Curious about the world under your feet?
Join with us to explore
the earth's 4000+ minerals and how they came to be!
Mission of the Mineralogical Society of the District of Columbia (MSDC)
- To learn together and further knowledge about mineralogy and earth sciences
- To share the pleasure of collecting minerals
- To welcome you to explore these interests with us
Who We Are
- We're rockhounds, professional mineral scientists, mineral collectors and enthusiasts, and people with new interests in minerals and earth sciences.
- We're from DC, the Maryland and Virginia suburbs, and points beyond.
- You're always welcome!
What we do:
- Since 1942, we've met at the Smithsonian Institution to discuss all facets of earth sciences and hear from experts in many related fields.
- We sponsor or join with other local clubs for field trips.
- Our monthly newsletters offer diverse articles at all knowledge levels.
- We support mineral sciences by volunteering at the Smithsonian and elsewhere and by finding other ways to expand interest and knowledge.
When and Where
- 1st Wednesday of every month except July and August.
- At the Smithsonian National Museum of Natural History (NMNH), 10th Street and Constitution Avenue NW, Washington, DC.
- 7:30 p.m. in the Constitution Avenue lobby. A security officer leads us to our meeting room, so please be on time.
- December time and place may vary.
Next meeting – everyone welcome! Wed., January 4, 2017 Program – Dr. Tim McCall of the Smithsonian will discuss iron meteorites in a program titled "Four Cores and Thirty Years Ago."
Our presenter this month will be Dr. Timothy McCoy, Geologist and Curator-in-Charge of the Meteorite Collection of the Smithsonian Institution. His research is focused on using meteorites as a tool to understand the origin and evolution of their parent bodies, namely asteroids and Mars. His major focus has been on understanding the detailed melting and differentiation of asteroids in the early history of the Solar System to ultimately unravel the origin of differentiated worlds like Earth. His presentation this month is entitled:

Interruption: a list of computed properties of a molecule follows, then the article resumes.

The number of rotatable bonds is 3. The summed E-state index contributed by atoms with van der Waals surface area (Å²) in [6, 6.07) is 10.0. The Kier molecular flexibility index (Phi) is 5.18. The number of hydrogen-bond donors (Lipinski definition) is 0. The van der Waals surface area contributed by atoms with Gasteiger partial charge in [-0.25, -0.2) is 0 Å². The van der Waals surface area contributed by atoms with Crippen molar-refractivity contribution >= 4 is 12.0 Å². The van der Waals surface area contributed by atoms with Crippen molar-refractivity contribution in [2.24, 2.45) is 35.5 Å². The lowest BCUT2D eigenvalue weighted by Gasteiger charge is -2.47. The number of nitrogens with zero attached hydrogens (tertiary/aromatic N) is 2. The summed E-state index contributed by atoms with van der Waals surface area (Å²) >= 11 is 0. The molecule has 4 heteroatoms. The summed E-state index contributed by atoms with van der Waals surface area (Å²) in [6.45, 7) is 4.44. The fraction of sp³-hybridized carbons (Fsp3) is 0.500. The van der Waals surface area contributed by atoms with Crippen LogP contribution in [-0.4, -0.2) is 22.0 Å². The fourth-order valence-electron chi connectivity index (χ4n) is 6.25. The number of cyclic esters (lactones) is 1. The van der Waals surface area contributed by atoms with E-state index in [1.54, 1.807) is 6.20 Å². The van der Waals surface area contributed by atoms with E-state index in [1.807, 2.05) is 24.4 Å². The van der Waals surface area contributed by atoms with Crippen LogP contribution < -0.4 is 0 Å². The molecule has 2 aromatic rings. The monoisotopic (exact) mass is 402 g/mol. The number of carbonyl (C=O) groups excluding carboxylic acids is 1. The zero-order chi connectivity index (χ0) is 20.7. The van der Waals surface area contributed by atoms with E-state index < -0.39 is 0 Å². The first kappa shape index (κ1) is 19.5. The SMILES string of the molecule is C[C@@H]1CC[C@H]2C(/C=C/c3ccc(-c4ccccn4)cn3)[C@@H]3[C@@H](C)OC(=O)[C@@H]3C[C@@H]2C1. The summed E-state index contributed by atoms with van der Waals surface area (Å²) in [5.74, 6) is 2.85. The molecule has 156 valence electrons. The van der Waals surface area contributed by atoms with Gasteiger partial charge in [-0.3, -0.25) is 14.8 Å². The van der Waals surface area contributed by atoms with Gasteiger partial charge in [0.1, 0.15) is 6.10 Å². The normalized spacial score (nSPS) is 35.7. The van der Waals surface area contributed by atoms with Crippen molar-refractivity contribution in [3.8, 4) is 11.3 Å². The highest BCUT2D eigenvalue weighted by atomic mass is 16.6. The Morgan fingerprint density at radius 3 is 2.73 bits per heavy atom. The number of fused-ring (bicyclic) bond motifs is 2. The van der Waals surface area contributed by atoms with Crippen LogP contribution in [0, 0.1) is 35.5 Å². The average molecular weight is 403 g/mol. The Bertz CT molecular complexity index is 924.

Four Cores and Thirty Years Ago
To many people, the word “meteorite” is synonymous with “iron meteorite”. With their distinctive cross-hatched Widmanstatten pattern etched into the dense metal, these meteorites sample the cores of differentiated worlds that, like our Earth, had cores, mantles and crusts.
Combining thirty years of study of iron meteorites and his work on spacecraft missions, Dr. McCoy will tell us about four different ways that cores formed in asteroids and planets and how each type produced a different kind of meteorite. He will also discuss a proposed mission to sample the asteroid Psyche, a metallic asteroid, thought to be a core stripped of the crust and mantle by impacts.
If you’ve always been curious about these visitors from outer space, come learn about iron meteorites.
Please join us in taking Dr. McCoy to dinner on January 4th before the club meeting. We will be meeting at 6:00 pm at Elephant & Castle Restaurant, 1201 Pennsylvania Ave, NW, Washington, DC, about 2 blocks from the Smithsonian Institution National Museum of Natural History (NMNH) where our club meeting is held. If you cannot make it to dinner, we will meet in the NMNH lobby at 7:30 pm (Constitution Avenue-side lobby) from which a security officer will lead us to our meeting room for Dr. McCoy’s presentation.
Want to know more about any of this?
Email us at thompson01 at erols dot com. We’re happy to answer your questions.
Check the MSDC newsletter.
Visit a meeting any time!